Home / China / View

Recalibrating China-US relations

By Zhao Minghao | China Daily | Updated: 2014-11-13 08:02

Applying some strategic ambiguity in the South China Sea would be useful to ensure the stability and prosperity in the Asia-Pacific

Even though President Xi Jinping and his US counterpart Barack Obama held summit talks on Tuesday and Wednesday following the 2014 APEC Economic Leaders' Meeting, the Sino-US relationship still has uncertainties.

At least until this week, the outlook for a new type of major-country relationship seems to have darkened 18 months after their summit in Sunnylands, California, and there are growing concerns that China and the United States might descend from competition to rivalry. The Asia-Pacific would doubtlessly be the main arena should that be the case.

The US is increasingly worried about China's long-term policy intentions as it seems to be taking a harder line on the territorial disputes in the South China Sea and East China Sea. As China has also refused the proposal by US Secretary of State John Kerry to "freeze" these disputes, the US also feels its elevated role as "arbiter" is being challenged.

In addition, at the 2014 Conference on Interaction and Confidence-Building Measures in Asia, held in Shanghai in May, Xi raised a new concept of Asian security advocating that "Asian people be responsible for Asian affairs". Although he expressed that the region would welcome positive contributions from other parties, the move was widely interpreted by US strategists as trying to "edge" the US out of Asia and build a regional order without Washington.

Further, 21 economies in the Asia-Pacific have signed up as founder members of the Asian Infrastructure Investment Bank, which was initiated by China. A Silk Road Fund of $40 billion has also been set up by Beijing, which offers new channels for the country to use its huge foreign currency reserve other than purchasing US debts. As China's contribution rate to the Asia-Pacific economy exceeds 60 percent, the huge economic potential is turning into actual influence.

As a result, the US, which used to claim that it expects China to shoulder more global responsibilities, now fears China is starting to shoulder too much in the Asia-Pacific. In an article in the New York Times, Wesley Clark, a retired four-star general and former NATO Supreme Allied Commander, said that US' constructive engagement policy toward China had failed and it is time to "get real about China".

If he means by that an armed conflict between China and the US, it would be a disaster beyond imagination. That is also essentially why the two agreed to try to forge a new type of major-country relationship to manage their competitive interdependence and prevent a crisis from spiraling out of control.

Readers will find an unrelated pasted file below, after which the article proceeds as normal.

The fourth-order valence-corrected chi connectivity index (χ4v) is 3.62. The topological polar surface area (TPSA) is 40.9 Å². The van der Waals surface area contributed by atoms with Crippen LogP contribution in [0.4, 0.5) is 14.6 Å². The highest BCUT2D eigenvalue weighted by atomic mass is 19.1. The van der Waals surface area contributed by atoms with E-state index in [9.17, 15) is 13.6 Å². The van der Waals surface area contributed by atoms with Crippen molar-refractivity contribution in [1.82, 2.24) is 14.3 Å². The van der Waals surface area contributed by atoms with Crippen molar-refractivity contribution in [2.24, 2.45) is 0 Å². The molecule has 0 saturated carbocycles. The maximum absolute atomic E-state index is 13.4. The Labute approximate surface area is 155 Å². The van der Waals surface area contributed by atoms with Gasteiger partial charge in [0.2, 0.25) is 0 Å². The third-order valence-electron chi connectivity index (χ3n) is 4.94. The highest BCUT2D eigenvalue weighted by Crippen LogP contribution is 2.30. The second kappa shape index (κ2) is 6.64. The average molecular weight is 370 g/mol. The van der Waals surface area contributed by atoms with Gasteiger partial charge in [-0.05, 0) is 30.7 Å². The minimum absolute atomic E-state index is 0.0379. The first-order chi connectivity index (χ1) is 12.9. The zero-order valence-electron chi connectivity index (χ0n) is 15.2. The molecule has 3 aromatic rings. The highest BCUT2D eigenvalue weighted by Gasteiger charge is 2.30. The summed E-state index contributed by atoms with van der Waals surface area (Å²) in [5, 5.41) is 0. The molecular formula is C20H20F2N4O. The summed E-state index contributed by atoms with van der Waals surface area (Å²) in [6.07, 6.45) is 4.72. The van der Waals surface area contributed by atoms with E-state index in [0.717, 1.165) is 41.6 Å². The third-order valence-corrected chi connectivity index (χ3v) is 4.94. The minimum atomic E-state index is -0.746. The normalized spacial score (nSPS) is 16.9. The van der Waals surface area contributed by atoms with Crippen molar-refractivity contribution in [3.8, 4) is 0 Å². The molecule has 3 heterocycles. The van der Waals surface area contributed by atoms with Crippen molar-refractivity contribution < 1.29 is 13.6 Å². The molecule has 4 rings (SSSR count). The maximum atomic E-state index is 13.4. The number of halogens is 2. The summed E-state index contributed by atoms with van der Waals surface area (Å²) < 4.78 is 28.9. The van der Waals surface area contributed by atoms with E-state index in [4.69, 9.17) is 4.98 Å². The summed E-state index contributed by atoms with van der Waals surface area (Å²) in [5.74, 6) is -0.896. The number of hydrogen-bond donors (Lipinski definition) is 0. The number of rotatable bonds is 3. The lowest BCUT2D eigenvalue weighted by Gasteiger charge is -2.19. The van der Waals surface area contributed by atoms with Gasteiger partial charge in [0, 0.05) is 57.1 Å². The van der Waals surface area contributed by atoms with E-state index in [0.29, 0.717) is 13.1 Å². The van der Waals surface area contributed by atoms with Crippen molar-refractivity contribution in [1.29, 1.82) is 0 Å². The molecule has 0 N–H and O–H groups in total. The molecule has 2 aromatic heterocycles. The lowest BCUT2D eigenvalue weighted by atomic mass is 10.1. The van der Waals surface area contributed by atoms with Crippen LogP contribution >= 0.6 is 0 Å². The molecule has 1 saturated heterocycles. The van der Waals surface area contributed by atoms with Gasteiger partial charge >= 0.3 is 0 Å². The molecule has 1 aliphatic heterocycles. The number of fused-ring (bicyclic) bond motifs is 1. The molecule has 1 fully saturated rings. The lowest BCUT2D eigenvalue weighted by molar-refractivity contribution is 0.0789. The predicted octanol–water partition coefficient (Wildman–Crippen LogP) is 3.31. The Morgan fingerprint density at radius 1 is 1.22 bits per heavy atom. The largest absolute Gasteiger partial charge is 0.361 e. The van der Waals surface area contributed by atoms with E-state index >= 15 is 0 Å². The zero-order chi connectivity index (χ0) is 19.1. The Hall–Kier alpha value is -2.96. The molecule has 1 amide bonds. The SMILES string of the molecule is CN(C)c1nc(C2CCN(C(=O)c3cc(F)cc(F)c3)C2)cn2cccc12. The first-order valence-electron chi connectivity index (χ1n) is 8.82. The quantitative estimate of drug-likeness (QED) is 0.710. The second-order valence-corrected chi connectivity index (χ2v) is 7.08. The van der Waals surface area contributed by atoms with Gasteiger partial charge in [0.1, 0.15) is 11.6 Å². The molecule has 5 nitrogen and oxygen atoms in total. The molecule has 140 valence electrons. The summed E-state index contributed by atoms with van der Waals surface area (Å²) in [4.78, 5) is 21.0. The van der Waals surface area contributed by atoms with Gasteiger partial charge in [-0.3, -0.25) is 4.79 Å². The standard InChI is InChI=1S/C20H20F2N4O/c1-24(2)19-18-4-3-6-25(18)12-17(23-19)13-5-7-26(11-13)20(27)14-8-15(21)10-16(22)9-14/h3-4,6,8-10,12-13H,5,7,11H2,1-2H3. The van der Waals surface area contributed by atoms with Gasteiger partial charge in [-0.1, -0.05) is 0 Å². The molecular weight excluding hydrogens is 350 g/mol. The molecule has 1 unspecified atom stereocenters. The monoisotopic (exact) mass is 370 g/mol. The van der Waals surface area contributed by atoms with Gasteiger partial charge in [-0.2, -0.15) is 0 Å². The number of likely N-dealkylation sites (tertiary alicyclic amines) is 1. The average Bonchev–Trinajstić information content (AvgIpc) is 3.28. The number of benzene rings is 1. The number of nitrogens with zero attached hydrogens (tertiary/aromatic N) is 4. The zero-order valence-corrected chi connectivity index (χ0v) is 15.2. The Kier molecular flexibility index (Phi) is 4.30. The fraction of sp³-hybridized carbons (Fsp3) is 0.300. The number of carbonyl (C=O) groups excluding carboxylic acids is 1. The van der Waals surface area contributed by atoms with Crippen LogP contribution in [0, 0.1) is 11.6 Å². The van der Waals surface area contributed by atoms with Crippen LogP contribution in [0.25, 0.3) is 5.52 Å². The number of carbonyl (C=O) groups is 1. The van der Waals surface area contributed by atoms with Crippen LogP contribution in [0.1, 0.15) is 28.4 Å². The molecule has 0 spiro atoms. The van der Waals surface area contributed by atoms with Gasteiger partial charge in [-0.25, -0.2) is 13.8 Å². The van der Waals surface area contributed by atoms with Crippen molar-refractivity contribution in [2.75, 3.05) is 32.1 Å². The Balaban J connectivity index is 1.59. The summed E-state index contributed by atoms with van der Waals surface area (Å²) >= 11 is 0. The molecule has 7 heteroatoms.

But it is not all doom and gloom, there is good news about their relations, too, as it shows they have grown more mature. Even though senior military officers from the two countries pointed the finger at one another at the 2014 Shangri-La Dialogue, the Chinese navy attended the 2014 RIMPAC multinational maritime exercise at the US' invitation. Negotiations about regulations on military actions in the ocean and the air are also going on, as a reaction to the close encounters that have occurred.

Of course, China is not so naive as to imagine the US' alliances in the Asia-Pacific will disappear overnight, but it is justified in believing these alliances increase regional tensions and might possibly lead to an arms race in the long run. The major Asia-Pacific countries need to propel establishing one or more inclusive, open, effective and balanced regional security mechanisms and that should be a common goal of China and the US.

In the 1970s, it was strategic ambiguity that enabled China and the US to temporarily transcend divergences over China's Taiwan, and successfully brought about a thaw in the bilateral relations. They could introduce similar strategic ambiguity today in the territorial disputes over islands in the South China Sea.

The US should realize that China's current objective is not to take back its territory, but rather to suspend the disputes and make sure the other claimants do not challenge it.

It is irreversible that China will play a more important role in the Asia-Pacific, but that does not mean hegemony. President Xi said that the Asian Infrastructure Investment Bank will learn from the best practices of the World Bank and the Asian Development Bank, which shows his sincerity and goodwill, and Obama can echo that goodwill with a deeper understanding of China's new approaches to the Asia-Pacific.

The author is a research fellow at the Beijing-based Charhar Institute and an adjunct fellow with the Center for International and Strategic Studies at Peking University.


Editor's picks
Copyright 1995 - . All rights reserved. The content (including but not limited to text, photo, multimedia information, etc) published in this site belongs to China Daily Information Co (CDIC). Without written authorization from CDIC, such content shall not be republished or used in any form. Note: Browsers with 1024*768 or higher resolution are suggested for this site.
License for publishing multimedia online 0108263

Registration Number: 130349